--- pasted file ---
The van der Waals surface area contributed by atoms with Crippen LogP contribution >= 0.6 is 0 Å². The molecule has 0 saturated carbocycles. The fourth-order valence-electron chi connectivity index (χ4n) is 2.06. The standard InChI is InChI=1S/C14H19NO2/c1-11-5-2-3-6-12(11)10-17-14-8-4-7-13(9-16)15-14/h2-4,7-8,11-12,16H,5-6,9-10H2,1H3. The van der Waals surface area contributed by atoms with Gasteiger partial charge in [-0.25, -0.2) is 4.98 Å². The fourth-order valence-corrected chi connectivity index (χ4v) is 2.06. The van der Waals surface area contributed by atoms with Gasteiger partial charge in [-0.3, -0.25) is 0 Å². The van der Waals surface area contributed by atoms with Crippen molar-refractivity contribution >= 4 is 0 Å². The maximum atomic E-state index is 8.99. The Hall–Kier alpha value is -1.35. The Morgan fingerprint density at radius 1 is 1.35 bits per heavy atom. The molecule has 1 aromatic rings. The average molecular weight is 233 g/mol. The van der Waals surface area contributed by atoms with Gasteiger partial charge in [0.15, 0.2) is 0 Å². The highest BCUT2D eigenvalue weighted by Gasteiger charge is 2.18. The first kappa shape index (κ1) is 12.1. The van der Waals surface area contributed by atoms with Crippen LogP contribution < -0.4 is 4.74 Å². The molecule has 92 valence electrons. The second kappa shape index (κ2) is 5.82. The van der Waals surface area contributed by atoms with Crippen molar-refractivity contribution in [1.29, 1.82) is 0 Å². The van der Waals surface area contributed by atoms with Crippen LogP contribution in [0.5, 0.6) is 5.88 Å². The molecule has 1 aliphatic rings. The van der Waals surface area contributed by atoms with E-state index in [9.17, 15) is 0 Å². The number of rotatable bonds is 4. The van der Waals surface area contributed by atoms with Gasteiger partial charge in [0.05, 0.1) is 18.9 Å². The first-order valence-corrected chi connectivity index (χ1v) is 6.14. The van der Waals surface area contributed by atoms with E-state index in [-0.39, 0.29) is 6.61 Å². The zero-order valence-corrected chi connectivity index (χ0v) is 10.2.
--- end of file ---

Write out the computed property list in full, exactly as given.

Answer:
The van der Waals surface area contributed by atoms with Crippen LogP contribution >= 0.6 is 0 Å². The molecule has 0 saturated carbocycles. The fourth-order valence-electron chi connectivity index (χ4n) is 2.06. The standard InChI is InChI=1S/C14H19NO2/c1-11-5-2-3-6-12(11)10-17-14-8-4-7-13(9-16)15-14/h2-4,7-8,11-12,16H,5-6,9-10H2,1H3. The van der Waals surface area contributed by atoms with Gasteiger partial charge in [-0.25, -0.2) is 4.98 Å². The fourth-order valence-corrected chi connectivity index (χ4v) is 2.06. The van der Waals surface area contributed by atoms with Gasteiger partial charge in [-0.3, -0.25) is 0 Å². The van der Waals surface area contributed by atoms with Crippen molar-refractivity contribution >= 4 is 0 Å². The maximum atomic E-state index is 8.99. The Hall–Kier alpha value is -1.35. The Morgan fingerprint density at radius 1 is 1.35 bits per heavy atom. The molecule has 1 aromatic rings. The average molecular weight is 233 g/mol. The van der Waals surface area contributed by atoms with Gasteiger partial charge in [0.15, 0.2) is 0 Å². The highest BCUT2D eigenvalue weighted by Gasteiger charge is 2.18. The first kappa shape index (κ1) is 12.1. The van der Waals surface area contributed by atoms with Crippen LogP contribution < -0.4 is 4.74 Å². The molecule has 92 valence electrons. The second kappa shape index (κ2) is 5.82. The van der Waals surface area contributed by atoms with Crippen molar-refractivity contribution in [1.29, 1.82) is 0 Å². The van der Waals surface area contributed by atoms with Crippen LogP contribution in [0.5, 0.6) is 5.88 Å². The molecule has 1 aliphatic rings. The van der Waals surface area contributed by atoms with E-state index in [9.17, 15) is 0 Å². The number of rotatable bonds is 4. The van der Waals surface area contributed by atoms with Gasteiger partial charge in [0.05, 0.1) is 18.9 Å². The first-order valence-corrected chi connectivity index (χ1v) is 6.14. The van der Waals surface area contributed by atoms with E-state index in [-0.39, 0.29) is 6.61 Å². The zero-order valence-corrected chi connectivity index (χ0v) is 10.2.